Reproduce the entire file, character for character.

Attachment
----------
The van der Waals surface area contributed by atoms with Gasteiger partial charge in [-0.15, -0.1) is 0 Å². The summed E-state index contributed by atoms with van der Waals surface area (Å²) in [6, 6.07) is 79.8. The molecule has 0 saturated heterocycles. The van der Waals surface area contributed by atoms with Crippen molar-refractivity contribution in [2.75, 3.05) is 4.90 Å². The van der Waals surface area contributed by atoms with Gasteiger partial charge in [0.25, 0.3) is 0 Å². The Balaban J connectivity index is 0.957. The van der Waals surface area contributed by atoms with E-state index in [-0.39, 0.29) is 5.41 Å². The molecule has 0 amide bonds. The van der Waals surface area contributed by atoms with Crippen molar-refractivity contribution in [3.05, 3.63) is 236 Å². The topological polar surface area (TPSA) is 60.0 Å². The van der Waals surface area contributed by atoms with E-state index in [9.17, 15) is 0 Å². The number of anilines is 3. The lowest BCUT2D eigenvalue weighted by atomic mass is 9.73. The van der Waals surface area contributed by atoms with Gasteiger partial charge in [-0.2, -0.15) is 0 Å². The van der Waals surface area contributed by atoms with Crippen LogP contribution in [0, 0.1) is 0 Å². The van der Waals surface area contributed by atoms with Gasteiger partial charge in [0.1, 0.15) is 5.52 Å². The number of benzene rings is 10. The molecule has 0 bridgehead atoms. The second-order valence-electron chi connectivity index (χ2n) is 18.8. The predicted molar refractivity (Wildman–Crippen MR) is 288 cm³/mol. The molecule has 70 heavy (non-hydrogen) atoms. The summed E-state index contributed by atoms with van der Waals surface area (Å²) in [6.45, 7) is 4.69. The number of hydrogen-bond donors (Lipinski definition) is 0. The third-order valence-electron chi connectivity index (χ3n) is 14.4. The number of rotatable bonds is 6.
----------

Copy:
The van der Waals surface area contributed by atoms with Gasteiger partial charge in [-0.15, -0.1) is 0 Å². The summed E-state index contributed by atoms with van der Waals surface area (Å²) in [6, 6.07) is 79.8. The molecule has 0 saturated heterocycles. The van der Waals surface area contributed by atoms with Crippen molar-refractivity contribution in [2.75, 3.05) is 4.90 Å². The van der Waals surface area contributed by atoms with Gasteiger partial charge in [0.25, 0.3) is 0 Å². The Balaban J connectivity index is 0.957. The van der Waals surface area contributed by atoms with E-state index in [-0.39, 0.29) is 5.41 Å². The molecule has 0 amide bonds. The van der Waals surface area contributed by atoms with Crippen molar-refractivity contribution in [3.05, 3.63) is 236 Å². The topological polar surface area (TPSA) is 60.0 Å². The van der Waals surface area contributed by atoms with E-state index in [9.17, 15) is 0 Å². The number of anilines is 3. The lowest BCUT2D eigenvalue weighted by atomic mass is 9.73. The van der Waals surface area contributed by atoms with Gasteiger partial charge in [-0.2, -0.15) is 0 Å². The van der Waals surface area contributed by atoms with Crippen LogP contribution in [0, 0.1) is 0 Å². The van der Waals surface area contributed by atoms with Gasteiger partial charge in [0.1, 0.15) is 5.52 Å². The number of benzene rings is 10. The molecule has 0 bridgehead atoms. The second-order valence-electron chi connectivity index (χ2n) is 18.8. The predicted molar refractivity (Wildman–Crippen MR) is 288 cm³/mol. The molecule has 70 heavy (non-hydrogen) atoms. The summed E-state index contributed by atoms with van der Waals surface area (Å²) in [6.45, 7) is 4.69. The number of hydrogen-bond donors (Lipinski definition) is 0. The third-order valence-electron chi connectivity index (χ3n) is 14.4. The number of rotatable bonds is 6.